TYSABRI Impacts Measures of Visual Function

In another analysis of the AFFIRM and SENTINEL data, patients treated with TYSABRI had a reduction in the risk of visual decline as measured by contrast testing compared to control. Loss of visual function is one of the most common causes of disability and lower QoL in MS patients. Low contrast letter acuity was a pre-specified endpoint in both studies. Recent studies have demonstrated that low contrast letter acuity (perception of light gray letters of progressively smaller size on a white background) is a more sensitive measure of visual dysfunction in MS than traditional measures.

TYSABRI Impacts Measures of Disability Progression

The primary efficacy endpoint of AFFIRM and SENTINEL at two years was the rate of disability progression sustained for three months as measured by the Expanded Disability Status Scale (EDSS). Additional measures of disability included the Multiple Sclerosis Functional Composite (MSFC), which consists of three tests that evaluate ambulation, upper extremity dexterity and cognitive function.

In AFFIRM, treatment with TYSABRI led to a 42% reduction in the risk of disability progression compared to placebo (p=0.0002). TYSABRI was also associated with significant delay in progressing to EDSS of 4.0 (ambulatory with moderate disability) and 6.0 (requiring a cane, crutch or brace). TYSABRI treatment also had a significant impact on all subscales of the MSFC, including the Paced Auditory Serial Addition Test (PASAT), a measure of cognitive function (p=0.005).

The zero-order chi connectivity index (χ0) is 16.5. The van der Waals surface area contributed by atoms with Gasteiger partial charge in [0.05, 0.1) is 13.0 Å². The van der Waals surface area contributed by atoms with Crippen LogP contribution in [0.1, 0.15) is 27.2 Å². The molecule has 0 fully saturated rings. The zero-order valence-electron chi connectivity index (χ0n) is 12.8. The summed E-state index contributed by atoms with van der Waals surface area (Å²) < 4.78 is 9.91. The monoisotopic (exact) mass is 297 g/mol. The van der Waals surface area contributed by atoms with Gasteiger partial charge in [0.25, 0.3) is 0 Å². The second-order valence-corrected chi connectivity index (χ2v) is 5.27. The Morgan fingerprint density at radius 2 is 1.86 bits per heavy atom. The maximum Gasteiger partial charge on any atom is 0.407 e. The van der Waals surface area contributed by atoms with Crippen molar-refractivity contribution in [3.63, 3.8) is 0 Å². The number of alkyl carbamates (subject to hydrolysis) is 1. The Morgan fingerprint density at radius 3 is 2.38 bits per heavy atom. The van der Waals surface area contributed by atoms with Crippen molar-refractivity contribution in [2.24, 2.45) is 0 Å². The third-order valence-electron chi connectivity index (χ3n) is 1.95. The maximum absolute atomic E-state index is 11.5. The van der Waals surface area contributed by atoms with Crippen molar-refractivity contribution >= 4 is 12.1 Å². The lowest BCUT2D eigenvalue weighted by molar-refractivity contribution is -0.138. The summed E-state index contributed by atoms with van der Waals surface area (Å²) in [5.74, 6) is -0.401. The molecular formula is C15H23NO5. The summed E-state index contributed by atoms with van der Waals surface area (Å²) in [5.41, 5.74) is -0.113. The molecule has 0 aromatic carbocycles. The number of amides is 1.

TYSABRI Phase III Safety

Progressive multifocal leukoencephalopathy (PML), a rare and potentially fatal, demyelinating disease of the central nervous system has been reported in patients receiving TYSABRI. PML occurred in two MS patients who had received TYSABRI with AVONEX and in one Crohn's disease patient who had recently received an immunosuppressant. In placebo-controlled trials of

TYSABRI in MS, the incidence and rate of other serious infections were balanced between TYSABRI-treated patients and controls. Serious infections reported in TYSABRI-treated patients included pneumonia, urinary tract infection and appendicitis. The overall incidence and rate of common infections were also balanced between treatment groups. Commonly reported infections included upper respiratory tract infections, influenza, urinary tract infections, and gastroenteritis. Herpes infections were slightly more common in patients treated with TYSABRI. The incidence and rate of other serious and common adverse events in clinical trials were similarly balanced between treatment groups. Serious events that occurred in TYSABRI-treated patients included hypersensitivity reactions, including systemic reactions, depression, and cholelithiasis. Common adverse events reported include infusion reactions, headache, fatigue, and arthralgia.